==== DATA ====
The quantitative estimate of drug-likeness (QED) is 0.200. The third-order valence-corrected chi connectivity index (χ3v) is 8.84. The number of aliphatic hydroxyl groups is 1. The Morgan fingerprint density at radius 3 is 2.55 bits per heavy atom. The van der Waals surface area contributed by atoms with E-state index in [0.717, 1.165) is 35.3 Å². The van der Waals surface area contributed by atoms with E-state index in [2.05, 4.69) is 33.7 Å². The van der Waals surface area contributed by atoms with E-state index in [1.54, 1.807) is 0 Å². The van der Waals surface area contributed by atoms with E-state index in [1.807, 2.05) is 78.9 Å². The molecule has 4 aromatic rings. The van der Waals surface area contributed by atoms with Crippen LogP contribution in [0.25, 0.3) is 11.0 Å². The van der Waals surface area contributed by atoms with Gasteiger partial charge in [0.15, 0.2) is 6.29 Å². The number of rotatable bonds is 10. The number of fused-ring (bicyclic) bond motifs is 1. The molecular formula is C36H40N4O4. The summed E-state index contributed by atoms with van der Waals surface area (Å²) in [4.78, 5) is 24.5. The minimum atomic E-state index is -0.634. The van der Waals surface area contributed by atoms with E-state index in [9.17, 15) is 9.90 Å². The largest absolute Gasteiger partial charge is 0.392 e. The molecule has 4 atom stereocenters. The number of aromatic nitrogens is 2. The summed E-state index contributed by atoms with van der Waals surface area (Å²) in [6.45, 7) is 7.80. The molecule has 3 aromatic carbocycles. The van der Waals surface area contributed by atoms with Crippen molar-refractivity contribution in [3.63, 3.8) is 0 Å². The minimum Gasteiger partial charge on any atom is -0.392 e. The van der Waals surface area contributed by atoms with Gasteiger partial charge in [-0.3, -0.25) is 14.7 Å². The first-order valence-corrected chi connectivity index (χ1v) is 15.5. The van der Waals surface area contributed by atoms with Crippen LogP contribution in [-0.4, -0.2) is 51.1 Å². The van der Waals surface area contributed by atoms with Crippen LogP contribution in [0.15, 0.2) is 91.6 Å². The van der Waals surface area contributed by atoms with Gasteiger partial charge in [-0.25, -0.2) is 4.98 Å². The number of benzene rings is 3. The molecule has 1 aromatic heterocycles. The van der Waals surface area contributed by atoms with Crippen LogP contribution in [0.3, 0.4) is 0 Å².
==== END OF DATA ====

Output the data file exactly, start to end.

The quantitative estimate of drug-likeness (QED) is 0.200. The third-order valence-corrected chi connectivity index (χ3v) is 8.84. The number of aliphatic hydroxyl groups is 1. The Morgan fingerprint density at radius 3 is 2.55 bits per heavy atom. The van der Waals surface area contributed by atoms with E-state index in [0.717, 1.165) is 35.3 Å². The van der Waals surface area contributed by atoms with E-state index in [2.05, 4.69) is 33.7 Å². The van der Waals surface area contributed by atoms with E-state index in [1.54, 1.807) is 0 Å². The van der Waals surface area contributed by atoms with E-state index in [1.807, 2.05) is 78.9 Å². The molecule has 4 aromatic rings. The van der Waals surface area contributed by atoms with Crippen LogP contribution in [0.25, 0.3) is 11.0 Å². The van der Waals surface area contributed by atoms with Gasteiger partial charge in [0.15, 0.2) is 6.29 Å². The number of rotatable bonds is 10. The number of fused-ring (bicyclic) bond motifs is 1. The molecular formula is C36H40N4O4. The summed E-state index contributed by atoms with van der Waals surface area (Å²) in [4.78, 5) is 24.5. The minimum atomic E-state index is -0.634. The van der Waals surface area contributed by atoms with E-state index in [9.17, 15) is 9.90 Å². The largest absolute Gasteiger partial charge is 0.392 e. The molecule has 4 atom stereocenters. The number of aromatic nitrogens is 2. The summed E-state index contributed by atoms with van der Waals surface area (Å²) in [6.45, 7) is 7.80. The molecule has 3 aromatic carbocycles. The van der Waals surface area contributed by atoms with Crippen molar-refractivity contribution in [3.63, 3.8) is 0 Å². The minimum Gasteiger partial charge on any atom is -0.392 e. The van der Waals surface area contributed by atoms with Gasteiger partial charge in [-0.3, -0.25) is 14.7 Å². The first-order valence-corrected chi connectivity index (χ1v) is 15.5. The van der Waals surface area contributed by atoms with Crippen LogP contribution in [-0.4, -0.2) is 51.1 Å². The van der Waals surface area contributed by atoms with Crippen LogP contribution in [0.15, 0.2) is 91.6 Å². The van der Waals surface area contributed by atoms with Gasteiger partial charge in [-0.25, -0.2) is 4.98 Å². The number of benzene rings is 3. The molecule has 1 aromatic heterocycles. The van der Waals surface area contributed by atoms with Crippen LogP contribution in [0.3, 0.4) is 0 Å².